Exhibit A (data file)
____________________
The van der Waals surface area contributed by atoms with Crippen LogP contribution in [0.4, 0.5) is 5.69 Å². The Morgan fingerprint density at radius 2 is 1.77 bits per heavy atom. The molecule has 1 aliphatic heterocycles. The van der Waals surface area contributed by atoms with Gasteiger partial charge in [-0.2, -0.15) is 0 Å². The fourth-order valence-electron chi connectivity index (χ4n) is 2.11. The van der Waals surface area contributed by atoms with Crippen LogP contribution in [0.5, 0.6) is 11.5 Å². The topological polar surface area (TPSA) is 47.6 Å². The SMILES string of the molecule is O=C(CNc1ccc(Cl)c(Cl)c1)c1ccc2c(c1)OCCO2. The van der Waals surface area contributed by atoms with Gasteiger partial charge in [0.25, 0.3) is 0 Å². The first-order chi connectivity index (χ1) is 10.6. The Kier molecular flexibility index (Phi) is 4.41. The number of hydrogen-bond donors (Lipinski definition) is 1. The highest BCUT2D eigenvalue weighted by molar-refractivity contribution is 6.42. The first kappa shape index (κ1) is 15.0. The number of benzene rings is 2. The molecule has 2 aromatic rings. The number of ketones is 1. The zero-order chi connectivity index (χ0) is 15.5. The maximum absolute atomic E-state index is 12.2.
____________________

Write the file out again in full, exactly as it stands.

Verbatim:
The van der Waals surface area contributed by atoms with Crippen LogP contribution in [0.4, 0.5) is 5.69 Å². The Morgan fingerprint density at radius 2 is 1.77 bits per heavy atom. The molecule has 1 aliphatic heterocycles. The van der Waals surface area contributed by atoms with Gasteiger partial charge in [-0.2, -0.15) is 0 Å². The fourth-order valence-electron chi connectivity index (χ4n) is 2.11. The van der Waals surface area contributed by atoms with Crippen LogP contribution in [0.5, 0.6) is 11.5 Å². The topological polar surface area (TPSA) is 47.6 Å². The SMILES string of the molecule is O=C(CNc1ccc(Cl)c(Cl)c1)c1ccc2c(c1)OCCO2. The van der Waals surface area contributed by atoms with Gasteiger partial charge in [0.25, 0.3) is 0 Å². The first-order chi connectivity index (χ1) is 10.6. The Kier molecular flexibility index (Phi) is 4.41. The number of hydrogen-bond donors (Lipinski definition) is 1. The highest BCUT2D eigenvalue weighted by molar-refractivity contribution is 6.42. The first kappa shape index (κ1) is 15.0. The number of benzene rings is 2. The molecule has 2 aromatic rings. The number of ketones is 1. The zero-order chi connectivity index (χ0) is 15.5. The maximum absolute atomic E-state index is 12.2.